Turtle Alert: Buyers Beware

October 3, 2012  |  

Food isn’t the only culprit of Salmonella poisoning in the United States. If you haven’t been keeping up with the news lately you may have missed a story warning parents about the dangers of buying turtles as pets. Since 1975, the Food and Drug Administration (FDA) placed a nationwide ban on sales of the reptiles with shells 4 inches or smaller due to a spike in Salmonella-related sicknesses. Yes, pet turtles are illegal.

According to the Centers for Disease Control and Prevention (CDC), the number of Salmonella cases linked to tiny breeds of the reptile is on the rise. As of last week, there are six current outbreaks of the bacteria-borne illness directly linked to exposure to the illegal contraband.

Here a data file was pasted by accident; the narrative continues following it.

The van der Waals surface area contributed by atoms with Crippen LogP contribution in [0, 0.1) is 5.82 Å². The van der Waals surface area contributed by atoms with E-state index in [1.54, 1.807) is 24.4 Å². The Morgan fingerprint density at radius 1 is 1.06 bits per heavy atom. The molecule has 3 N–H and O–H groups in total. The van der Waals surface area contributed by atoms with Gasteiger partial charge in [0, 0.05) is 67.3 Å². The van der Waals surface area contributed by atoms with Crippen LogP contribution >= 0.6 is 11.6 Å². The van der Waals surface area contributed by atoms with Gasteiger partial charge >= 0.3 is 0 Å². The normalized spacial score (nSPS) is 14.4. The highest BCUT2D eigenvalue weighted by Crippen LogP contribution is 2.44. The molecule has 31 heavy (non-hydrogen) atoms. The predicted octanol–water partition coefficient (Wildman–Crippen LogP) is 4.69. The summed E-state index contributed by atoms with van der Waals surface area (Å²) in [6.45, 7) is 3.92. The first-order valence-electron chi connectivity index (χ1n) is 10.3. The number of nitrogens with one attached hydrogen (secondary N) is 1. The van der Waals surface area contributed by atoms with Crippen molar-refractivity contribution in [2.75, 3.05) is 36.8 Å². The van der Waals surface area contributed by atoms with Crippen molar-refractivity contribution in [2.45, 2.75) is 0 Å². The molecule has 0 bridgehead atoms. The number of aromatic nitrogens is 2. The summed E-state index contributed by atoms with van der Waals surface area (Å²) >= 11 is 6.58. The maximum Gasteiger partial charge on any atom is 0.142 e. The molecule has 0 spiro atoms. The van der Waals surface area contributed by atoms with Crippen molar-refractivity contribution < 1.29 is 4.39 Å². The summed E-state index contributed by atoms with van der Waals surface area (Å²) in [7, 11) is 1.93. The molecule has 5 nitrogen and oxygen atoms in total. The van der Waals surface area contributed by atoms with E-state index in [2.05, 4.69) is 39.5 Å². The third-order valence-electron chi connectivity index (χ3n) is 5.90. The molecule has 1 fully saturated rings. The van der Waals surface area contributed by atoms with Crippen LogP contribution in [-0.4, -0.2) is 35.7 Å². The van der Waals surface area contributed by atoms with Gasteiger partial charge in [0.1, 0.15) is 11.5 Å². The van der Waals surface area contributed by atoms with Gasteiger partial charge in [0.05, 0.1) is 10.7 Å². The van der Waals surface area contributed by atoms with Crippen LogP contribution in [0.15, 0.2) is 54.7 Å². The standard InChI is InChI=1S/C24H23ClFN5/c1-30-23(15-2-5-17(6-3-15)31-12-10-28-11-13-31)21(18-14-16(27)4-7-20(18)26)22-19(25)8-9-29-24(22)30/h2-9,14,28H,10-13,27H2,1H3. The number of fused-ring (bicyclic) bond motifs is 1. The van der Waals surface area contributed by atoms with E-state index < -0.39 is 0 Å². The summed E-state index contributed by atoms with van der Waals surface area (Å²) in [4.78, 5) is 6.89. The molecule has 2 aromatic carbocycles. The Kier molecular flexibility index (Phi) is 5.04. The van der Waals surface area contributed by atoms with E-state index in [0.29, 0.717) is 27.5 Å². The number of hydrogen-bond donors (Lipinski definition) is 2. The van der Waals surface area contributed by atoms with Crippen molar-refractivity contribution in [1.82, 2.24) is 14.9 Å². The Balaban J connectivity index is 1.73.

Though they look harmless, they are breeders of the bacteria and should be avoided at all costs. The smaller the turtle, the more likely your child is to attempt placing it in his or her mouth and children also tend to touch their pet turtles and then forget to wash their hands. Remnants of the Salmonella strain which lives on their shells is then transferred to your unsuspecting child. Another cause of contamination is washing their tanks in the kitchen sink which leads to cross-contamination of food and eating utensils. Funny enough my son asked me about purchasing a small pet only a week ago and I was considering a turtle. Now that I’m informed we’ll be looking at safer options for our family. Spread the word, and avoid spreading Salmonella!

Words By: Sid Powell

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